Birgitta’s activism has been an inspiration to many, including EFF. In 2010, she worked with WikiLeaks to release a video of a U.S. helicopter gunning down a group of civilians and journalists in Baghdad. That put her on the radar screen of U.S. Justice Department, which sought to obtain her Twitter account records in an investigation of Wikileaks.
When Twitter notified Birgitta and others about the government request, EFF stepped in to ask a court to block the government from forcing Twitter to turn over Birgitta’s records. We sought to encourage other companies to follow Twitter and notify customers when law enforcement demands user data, which led to the creation of our annual “Who Has Your Back” report examining tech companys’ policies for protecting their users from the government.
In 2008, EFF co-founder John Perry Barlow proposed in a speech that Iceland become a “Switzerland of bits,” where data gathered by whistleblowers, bloggers, and journalists could be safely stored in the public domain and remain online. Barlow’s proposal helped lead Birgitta to start the International Modern Media Institute, better known as IMMI, a nonprofit that seeks ways to enhance and empower freedom of expression, freedom of speech, dissemination of information and publication within Iceland as well as ensuring source protection and whistleblower protection. Iceland’s parliament unanimously voted in 2010 to make the proposals into law; Birgitta is now part of a steering committee group working to finalize all IMMI measures into law. In 2016 Fortune magazine named Birgitta as one of the World’s Most Powerful Women.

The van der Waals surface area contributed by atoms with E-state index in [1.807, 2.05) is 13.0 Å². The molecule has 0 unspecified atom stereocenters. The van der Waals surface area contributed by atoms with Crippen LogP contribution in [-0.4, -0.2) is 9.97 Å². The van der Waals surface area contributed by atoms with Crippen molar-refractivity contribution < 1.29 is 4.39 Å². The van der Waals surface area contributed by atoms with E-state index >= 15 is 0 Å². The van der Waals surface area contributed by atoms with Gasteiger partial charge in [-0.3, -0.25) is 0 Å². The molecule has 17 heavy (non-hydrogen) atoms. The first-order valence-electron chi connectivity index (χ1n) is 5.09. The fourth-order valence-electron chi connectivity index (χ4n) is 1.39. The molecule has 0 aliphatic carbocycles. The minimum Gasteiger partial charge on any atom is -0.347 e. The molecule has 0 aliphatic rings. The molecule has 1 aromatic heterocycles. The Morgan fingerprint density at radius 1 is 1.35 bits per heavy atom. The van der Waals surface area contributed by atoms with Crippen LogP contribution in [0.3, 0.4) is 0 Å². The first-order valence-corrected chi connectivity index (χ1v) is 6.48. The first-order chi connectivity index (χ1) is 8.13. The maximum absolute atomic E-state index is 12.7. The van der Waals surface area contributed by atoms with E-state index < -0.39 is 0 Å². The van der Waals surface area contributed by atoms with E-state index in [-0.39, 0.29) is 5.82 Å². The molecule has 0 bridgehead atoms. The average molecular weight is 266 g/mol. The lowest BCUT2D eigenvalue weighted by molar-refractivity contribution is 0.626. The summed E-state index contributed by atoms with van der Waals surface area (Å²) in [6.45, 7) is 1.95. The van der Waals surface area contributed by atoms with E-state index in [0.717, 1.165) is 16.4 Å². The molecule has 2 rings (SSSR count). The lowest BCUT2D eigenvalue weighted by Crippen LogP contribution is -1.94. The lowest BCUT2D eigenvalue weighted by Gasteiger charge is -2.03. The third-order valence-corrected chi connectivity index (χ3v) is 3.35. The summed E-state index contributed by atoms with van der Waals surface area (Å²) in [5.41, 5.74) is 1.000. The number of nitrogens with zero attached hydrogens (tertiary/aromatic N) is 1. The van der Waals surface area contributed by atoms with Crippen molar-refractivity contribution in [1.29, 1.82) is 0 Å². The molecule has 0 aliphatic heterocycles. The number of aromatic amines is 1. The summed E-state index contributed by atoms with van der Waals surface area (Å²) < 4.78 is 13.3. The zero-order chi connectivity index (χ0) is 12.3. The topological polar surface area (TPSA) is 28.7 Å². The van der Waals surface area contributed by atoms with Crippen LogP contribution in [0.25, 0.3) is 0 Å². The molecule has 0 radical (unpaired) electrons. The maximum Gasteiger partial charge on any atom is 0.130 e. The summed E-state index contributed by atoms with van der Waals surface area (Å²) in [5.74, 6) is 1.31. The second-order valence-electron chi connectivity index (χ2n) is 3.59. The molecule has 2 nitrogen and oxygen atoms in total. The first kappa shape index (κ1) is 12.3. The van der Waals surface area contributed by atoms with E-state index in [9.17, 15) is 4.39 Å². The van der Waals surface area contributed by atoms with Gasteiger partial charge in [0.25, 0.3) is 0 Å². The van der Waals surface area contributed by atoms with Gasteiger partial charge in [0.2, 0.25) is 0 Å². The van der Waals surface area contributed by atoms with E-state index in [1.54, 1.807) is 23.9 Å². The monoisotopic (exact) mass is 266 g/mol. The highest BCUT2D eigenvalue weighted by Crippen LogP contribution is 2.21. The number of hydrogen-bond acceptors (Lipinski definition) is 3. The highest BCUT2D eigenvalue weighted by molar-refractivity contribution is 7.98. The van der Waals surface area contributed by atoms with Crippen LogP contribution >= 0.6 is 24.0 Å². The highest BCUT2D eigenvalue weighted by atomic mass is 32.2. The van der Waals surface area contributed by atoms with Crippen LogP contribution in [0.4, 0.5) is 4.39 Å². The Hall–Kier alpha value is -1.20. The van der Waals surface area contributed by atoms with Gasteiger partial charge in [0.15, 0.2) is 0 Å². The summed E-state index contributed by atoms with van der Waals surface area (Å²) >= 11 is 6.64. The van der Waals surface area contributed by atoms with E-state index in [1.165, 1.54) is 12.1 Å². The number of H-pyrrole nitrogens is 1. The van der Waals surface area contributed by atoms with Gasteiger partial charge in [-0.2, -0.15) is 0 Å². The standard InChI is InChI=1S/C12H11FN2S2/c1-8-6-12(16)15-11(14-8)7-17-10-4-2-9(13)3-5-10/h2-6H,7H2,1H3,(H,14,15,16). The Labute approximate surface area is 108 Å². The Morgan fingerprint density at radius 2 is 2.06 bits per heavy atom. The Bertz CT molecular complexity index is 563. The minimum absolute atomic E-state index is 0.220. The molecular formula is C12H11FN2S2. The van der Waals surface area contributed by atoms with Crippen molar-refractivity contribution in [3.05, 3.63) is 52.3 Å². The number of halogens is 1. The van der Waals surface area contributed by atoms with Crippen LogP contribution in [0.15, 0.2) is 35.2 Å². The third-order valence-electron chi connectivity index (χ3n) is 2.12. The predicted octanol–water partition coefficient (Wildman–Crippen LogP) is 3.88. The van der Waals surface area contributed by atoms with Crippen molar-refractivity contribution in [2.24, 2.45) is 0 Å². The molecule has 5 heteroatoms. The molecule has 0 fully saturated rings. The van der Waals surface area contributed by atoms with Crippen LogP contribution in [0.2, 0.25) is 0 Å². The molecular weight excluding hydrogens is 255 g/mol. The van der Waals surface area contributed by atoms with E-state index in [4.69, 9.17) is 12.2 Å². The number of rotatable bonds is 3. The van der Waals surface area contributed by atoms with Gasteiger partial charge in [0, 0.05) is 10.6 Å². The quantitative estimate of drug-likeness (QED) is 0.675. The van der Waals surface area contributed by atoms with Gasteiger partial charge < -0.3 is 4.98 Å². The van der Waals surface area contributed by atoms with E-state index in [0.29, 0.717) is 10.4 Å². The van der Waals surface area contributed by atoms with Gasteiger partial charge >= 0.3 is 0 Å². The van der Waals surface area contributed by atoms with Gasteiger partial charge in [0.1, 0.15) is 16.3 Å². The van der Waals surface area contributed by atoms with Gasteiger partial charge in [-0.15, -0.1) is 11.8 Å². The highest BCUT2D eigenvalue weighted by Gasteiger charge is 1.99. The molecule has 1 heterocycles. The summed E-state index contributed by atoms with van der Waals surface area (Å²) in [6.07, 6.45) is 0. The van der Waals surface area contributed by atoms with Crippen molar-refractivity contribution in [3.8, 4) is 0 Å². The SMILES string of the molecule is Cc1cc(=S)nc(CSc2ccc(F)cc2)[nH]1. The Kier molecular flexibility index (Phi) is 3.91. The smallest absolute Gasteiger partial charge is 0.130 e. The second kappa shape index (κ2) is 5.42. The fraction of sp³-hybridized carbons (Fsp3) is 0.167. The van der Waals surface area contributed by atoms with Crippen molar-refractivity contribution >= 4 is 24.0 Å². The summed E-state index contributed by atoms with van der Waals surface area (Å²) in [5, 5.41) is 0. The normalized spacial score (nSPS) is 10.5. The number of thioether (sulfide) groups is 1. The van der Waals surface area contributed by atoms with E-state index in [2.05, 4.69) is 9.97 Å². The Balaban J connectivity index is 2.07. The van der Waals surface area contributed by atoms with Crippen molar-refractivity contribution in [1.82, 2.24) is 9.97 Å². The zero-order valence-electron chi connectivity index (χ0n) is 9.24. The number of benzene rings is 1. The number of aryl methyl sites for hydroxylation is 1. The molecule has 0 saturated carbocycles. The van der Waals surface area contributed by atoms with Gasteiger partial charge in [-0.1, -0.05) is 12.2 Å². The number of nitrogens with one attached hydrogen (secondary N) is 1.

Birgitta brings exceptional experience as a trailblazer on international issues concerning privacy, transparency, and free expression. We’re honored to have her as a technical advisor.